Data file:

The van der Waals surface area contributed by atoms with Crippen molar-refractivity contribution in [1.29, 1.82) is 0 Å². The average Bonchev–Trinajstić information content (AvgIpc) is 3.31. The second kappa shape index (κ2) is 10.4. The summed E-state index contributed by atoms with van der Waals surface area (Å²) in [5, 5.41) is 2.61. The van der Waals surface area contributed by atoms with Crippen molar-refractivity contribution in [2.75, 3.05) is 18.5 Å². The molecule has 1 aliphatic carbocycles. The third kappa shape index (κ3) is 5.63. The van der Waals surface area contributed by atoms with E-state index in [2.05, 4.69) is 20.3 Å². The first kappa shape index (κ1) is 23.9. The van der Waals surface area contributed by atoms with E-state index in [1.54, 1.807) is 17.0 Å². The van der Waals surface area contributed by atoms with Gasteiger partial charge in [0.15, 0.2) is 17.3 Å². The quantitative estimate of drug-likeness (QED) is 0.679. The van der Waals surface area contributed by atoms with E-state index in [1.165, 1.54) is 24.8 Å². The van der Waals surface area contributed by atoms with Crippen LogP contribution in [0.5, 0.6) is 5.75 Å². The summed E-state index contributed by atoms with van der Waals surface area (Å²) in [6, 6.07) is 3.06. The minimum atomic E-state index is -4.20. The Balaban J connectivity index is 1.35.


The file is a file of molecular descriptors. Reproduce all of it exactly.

The van der Waals surface area contributed by atoms with Crippen molar-refractivity contribution in [1.29, 1.82) is 0 Å². The average Bonchev–Trinajstić information content (AvgIpc) is 3.31. The second kappa shape index (κ2) is 10.4. The summed E-state index contributed by atoms with van der Waals surface area (Å²) in [5, 5.41) is 2.61. The van der Waals surface area contributed by atoms with Crippen molar-refractivity contribution in [2.75, 3.05) is 18.5 Å². The molecule has 1 aliphatic carbocycles. The third kappa shape index (κ3) is 5.63. The van der Waals surface area contributed by atoms with E-state index in [2.05, 4.69) is 20.3 Å². The first kappa shape index (κ1) is 23.9. The van der Waals surface area contributed by atoms with E-state index in [1.54, 1.807) is 17.0 Å². The van der Waals surface area contributed by atoms with Gasteiger partial charge in [0.15, 0.2) is 17.3 Å². The quantitative estimate of drug-likeness (QED) is 0.679. The van der Waals surface area contributed by atoms with E-state index in [1.165, 1.54) is 24.8 Å². The van der Waals surface area contributed by atoms with Crippen LogP contribution in [0.5, 0.6) is 5.75 Å². The summed E-state index contributed by atoms with van der Waals surface area (Å²) in [6, 6.07) is 3.06. The minimum atomic E-state index is -4.20. The Balaban J connectivity index is 1.35.